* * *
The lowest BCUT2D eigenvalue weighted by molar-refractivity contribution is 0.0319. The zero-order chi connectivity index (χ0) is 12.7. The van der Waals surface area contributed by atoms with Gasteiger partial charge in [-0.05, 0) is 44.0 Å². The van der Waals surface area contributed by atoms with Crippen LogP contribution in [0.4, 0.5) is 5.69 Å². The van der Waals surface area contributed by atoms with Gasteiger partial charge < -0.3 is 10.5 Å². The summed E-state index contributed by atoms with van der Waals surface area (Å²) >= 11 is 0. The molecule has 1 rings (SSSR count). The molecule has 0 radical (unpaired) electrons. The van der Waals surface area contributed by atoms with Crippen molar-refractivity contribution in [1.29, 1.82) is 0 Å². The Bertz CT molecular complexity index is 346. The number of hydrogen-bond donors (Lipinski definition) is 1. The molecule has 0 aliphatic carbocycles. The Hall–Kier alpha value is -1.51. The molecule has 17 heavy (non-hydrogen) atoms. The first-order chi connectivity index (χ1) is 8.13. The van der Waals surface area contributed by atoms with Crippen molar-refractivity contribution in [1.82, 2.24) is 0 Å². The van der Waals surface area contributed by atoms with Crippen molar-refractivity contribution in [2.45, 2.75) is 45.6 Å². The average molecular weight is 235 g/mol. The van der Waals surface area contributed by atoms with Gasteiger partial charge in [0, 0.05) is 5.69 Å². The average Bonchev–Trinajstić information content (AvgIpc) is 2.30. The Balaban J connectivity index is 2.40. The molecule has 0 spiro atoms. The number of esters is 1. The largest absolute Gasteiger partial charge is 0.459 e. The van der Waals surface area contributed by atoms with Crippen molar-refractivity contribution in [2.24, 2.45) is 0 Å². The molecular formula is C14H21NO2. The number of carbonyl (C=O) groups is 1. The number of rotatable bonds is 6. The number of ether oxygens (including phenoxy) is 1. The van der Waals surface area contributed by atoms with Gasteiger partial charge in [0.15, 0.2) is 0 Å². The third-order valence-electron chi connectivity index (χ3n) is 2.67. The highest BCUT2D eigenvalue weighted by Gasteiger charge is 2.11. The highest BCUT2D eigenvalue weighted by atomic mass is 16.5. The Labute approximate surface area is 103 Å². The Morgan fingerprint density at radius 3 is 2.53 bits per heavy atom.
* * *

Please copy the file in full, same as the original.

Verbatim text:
The lowest BCUT2D eigenvalue weighted by molar-refractivity contribution is 0.0319. The zero-order chi connectivity index (χ0) is 12.7. The van der Waals surface area contributed by atoms with Gasteiger partial charge in [-0.05, 0) is 44.0 Å². The van der Waals surface area contributed by atoms with Crippen LogP contribution in [0.4, 0.5) is 5.69 Å². The van der Waals surface area contributed by atoms with Gasteiger partial charge < -0.3 is 10.5 Å². The summed E-state index contributed by atoms with van der Waals surface area (Å²) >= 11 is 0. The molecule has 1 rings (SSSR count). The molecule has 0 radical (unpaired) electrons. The van der Waals surface area contributed by atoms with Crippen molar-refractivity contribution in [1.29, 1.82) is 0 Å². The Bertz CT molecular complexity index is 346. The number of hydrogen-bond donors (Lipinski definition) is 1. The molecule has 0 aliphatic carbocycles. The Hall–Kier alpha value is -1.51. The molecule has 17 heavy (non-hydrogen) atoms. The first-order chi connectivity index (χ1) is 8.13. The van der Waals surface area contributed by atoms with Crippen molar-refractivity contribution in [1.82, 2.24) is 0 Å². The van der Waals surface area contributed by atoms with Crippen molar-refractivity contribution in [2.45, 2.75) is 45.6 Å². The average molecular weight is 235 g/mol. The van der Waals surface area contributed by atoms with Gasteiger partial charge in [0, 0.05) is 5.69 Å². The average Bonchev–Trinajstić information content (AvgIpc) is 2.30. The Balaban J connectivity index is 2.40. The molecule has 0 spiro atoms. The number of esters is 1. The largest absolute Gasteiger partial charge is 0.459 e. The van der Waals surface area contributed by atoms with Crippen molar-refractivity contribution in [2.24, 2.45) is 0 Å². The molecular formula is C14H21NO2. The number of carbonyl (C=O) groups is 1. The number of rotatable bonds is 6. The number of ether oxygens (including phenoxy) is 1. The van der Waals surface area contributed by atoms with Gasteiger partial charge in [0.15, 0.2) is 0 Å². The third-order valence-electron chi connectivity index (χ3n) is 2.67. The highest BCUT2D eigenvalue weighted by Gasteiger charge is 2.11. The highest BCUT2D eigenvalue weighted by atomic mass is 16.5. The Labute approximate surface area is 103 Å². The Morgan fingerprint density at radius 3 is 2.53 bits per heavy atom.